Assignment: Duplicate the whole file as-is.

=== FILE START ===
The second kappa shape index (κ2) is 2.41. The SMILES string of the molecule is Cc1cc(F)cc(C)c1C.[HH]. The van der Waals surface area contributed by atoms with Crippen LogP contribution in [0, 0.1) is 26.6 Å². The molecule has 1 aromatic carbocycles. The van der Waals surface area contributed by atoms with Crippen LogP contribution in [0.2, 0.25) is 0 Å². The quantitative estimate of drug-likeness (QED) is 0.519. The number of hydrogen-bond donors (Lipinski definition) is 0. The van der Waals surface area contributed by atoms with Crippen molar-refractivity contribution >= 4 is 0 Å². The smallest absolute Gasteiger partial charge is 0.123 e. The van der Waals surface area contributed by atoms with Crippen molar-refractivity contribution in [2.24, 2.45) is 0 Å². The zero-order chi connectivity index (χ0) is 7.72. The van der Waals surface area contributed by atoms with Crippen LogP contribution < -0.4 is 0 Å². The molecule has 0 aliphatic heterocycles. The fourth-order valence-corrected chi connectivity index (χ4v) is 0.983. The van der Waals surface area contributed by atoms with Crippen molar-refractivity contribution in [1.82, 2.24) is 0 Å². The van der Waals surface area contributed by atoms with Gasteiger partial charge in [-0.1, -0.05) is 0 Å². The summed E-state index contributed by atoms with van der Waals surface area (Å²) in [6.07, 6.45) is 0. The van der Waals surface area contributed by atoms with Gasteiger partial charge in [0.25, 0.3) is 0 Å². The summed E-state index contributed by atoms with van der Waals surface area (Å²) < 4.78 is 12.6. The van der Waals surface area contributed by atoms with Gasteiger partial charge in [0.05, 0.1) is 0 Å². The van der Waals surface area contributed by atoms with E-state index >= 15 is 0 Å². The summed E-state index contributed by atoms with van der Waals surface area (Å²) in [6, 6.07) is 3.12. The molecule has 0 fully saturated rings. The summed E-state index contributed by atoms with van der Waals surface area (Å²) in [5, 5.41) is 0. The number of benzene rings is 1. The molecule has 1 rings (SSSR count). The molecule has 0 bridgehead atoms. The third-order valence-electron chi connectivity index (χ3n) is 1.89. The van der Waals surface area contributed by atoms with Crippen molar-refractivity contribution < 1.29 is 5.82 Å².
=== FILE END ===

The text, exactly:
The second kappa shape index (κ2) is 2.41. The SMILES string of the molecule is Cc1cc(F)cc(C)c1C.[HH]. The van der Waals surface area contributed by atoms with Crippen LogP contribution in [0, 0.1) is 26.6 Å². The molecule has 1 aromatic carbocycles. The van der Waals surface area contributed by atoms with Crippen LogP contribution in [0.2, 0.25) is 0 Å². The quantitative estimate of drug-likeness (QED) is 0.519. The number of hydrogen-bond donors (Lipinski definition) is 0. The van der Waals surface area contributed by atoms with Crippen molar-refractivity contribution >= 4 is 0 Å². The smallest absolute Gasteiger partial charge is 0.123 e. The van der Waals surface area contributed by atoms with Crippen molar-refractivity contribution in [2.24, 2.45) is 0 Å². The zero-order chi connectivity index (χ0) is 7.72. The van der Waals surface area contributed by atoms with Crippen LogP contribution < -0.4 is 0 Å². The molecule has 0 aliphatic heterocycles. The fourth-order valence-corrected chi connectivity index (χ4v) is 0.983. The van der Waals surface area contributed by atoms with Crippen molar-refractivity contribution in [1.82, 2.24) is 0 Å². The van der Waals surface area contributed by atoms with Gasteiger partial charge in [-0.1, -0.05) is 0 Å². The summed E-state index contributed by atoms with van der Waals surface area (Å²) in [6.07, 6.45) is 0. The van der Waals surface area contributed by atoms with Gasteiger partial charge in [0.25, 0.3) is 0 Å². The summed E-state index contributed by atoms with van der Waals surface area (Å²) < 4.78 is 12.6. The van der Waals surface area contributed by atoms with Gasteiger partial charge in [0.05, 0.1) is 0 Å². The van der Waals surface area contributed by atoms with E-state index >= 15 is 0 Å². The summed E-state index contributed by atoms with van der Waals surface area (Å²) in [6, 6.07) is 3.12. The molecule has 0 fully saturated rings. The summed E-state index contributed by atoms with van der Waals surface area (Å²) in [5, 5.41) is 0. The number of benzene rings is 1. The molecule has 1 rings (SSSR count). The molecule has 0 bridgehead atoms. The third-order valence-electron chi connectivity index (χ3n) is 1.89. The van der Waals surface area contributed by atoms with Crippen molar-refractivity contribution < 1.29 is 5.82 Å².